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Turia’s support for Bradford bill waivers.

Posted by watchingcyfswatchnewzealand on March 11, 2007

As posted on CYFSWATCH NZ

Turia’s support for Bradford bill waivers.
Sunday, 11.03.2007, 06:23pm (GMT12)

Maori Party co-leader Tariana Turia is “wavering” on supporting the anti-smacking bill after spending the week talking to people in her electorate, Te Tai Hauauru.

Turia, who has previously given strong speeches in favour of the bill, said she is concerned Maori and Pacific families would be “targeted and criminalised” if it is passed.

Sponsored by Green MP Sue Bradford, the bill would repeal Section 59 of the Crimes Act, which provides a defence of reasonable force for a parent who hits a child. An amendment proposed by National MP Chester Borrows’ would outlaw anything that caused more than “transitory and trifling” injury.

The amendment goes to a vote on Wednesday and the bill – a conscience vote – will face its final vote later this month.

Bradford believes she has 63 votes to defeat Borrows’ amendment – including the Maori Party’s four MPs. She could also pick up National Party support to push the bill through its final reading if the amendment fails.

However, lobbying against the bill is ferocious and equivocal support from MPs such as Turia has left advocates nervous that numbers could move against them.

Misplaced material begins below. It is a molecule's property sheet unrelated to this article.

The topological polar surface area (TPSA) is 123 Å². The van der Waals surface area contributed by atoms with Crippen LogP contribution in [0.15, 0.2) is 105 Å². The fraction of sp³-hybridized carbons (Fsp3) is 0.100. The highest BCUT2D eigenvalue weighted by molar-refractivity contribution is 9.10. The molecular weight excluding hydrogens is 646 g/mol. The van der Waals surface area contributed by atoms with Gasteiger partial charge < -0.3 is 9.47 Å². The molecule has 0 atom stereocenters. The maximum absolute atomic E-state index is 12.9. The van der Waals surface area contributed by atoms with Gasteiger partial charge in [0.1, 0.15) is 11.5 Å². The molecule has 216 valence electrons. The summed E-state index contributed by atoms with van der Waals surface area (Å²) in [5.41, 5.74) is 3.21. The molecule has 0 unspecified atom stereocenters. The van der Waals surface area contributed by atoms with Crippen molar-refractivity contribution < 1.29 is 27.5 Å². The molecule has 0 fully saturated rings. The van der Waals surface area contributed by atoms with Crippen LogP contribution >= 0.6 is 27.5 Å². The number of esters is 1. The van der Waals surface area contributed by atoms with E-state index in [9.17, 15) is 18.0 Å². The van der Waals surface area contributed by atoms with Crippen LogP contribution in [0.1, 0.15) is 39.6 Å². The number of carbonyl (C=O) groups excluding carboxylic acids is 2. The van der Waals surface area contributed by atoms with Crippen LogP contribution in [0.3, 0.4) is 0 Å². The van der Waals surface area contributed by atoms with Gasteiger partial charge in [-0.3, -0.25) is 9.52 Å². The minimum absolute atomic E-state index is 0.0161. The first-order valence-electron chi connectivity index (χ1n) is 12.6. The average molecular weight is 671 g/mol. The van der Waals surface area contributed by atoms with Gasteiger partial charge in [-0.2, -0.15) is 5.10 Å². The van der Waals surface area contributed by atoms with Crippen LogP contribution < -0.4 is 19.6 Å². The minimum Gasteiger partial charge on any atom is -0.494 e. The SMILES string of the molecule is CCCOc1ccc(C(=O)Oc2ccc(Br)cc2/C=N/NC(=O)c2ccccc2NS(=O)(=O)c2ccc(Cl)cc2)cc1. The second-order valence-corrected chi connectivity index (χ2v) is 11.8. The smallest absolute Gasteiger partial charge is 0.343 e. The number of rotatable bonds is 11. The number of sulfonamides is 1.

Turia told the Star-Times she was concerned Pacific Island and Maori families could be targeted if the bill succeeds. She said she would “probably not” vote for the amendment. However, she was “wavering at the moment whether (the repeal of s59) is the right way to go”.

She was concerned it would be “put in place without education and Maori and Pacific Island families are highly likely to be targeted and criminalised … we need an assurance from government that police will not be going out and arresting people”.

Turia said the other Maori MPs would be listening to their constituents and would make their own decisions. Borrows will also speak at the Maori Party’s caucus on Tuesday in a final pitch to get their votes.

His pitch comes amid lobbying from organisations including Family First, which has called on Pacific Island groups, churches, and communities to campaign against the bill.

Borrows’ said his amendment would ensure normal parents are not criminalised, while supporters of Bradford’s bill say it must be passed to combat New Zealand’s appalling record of child abuse.

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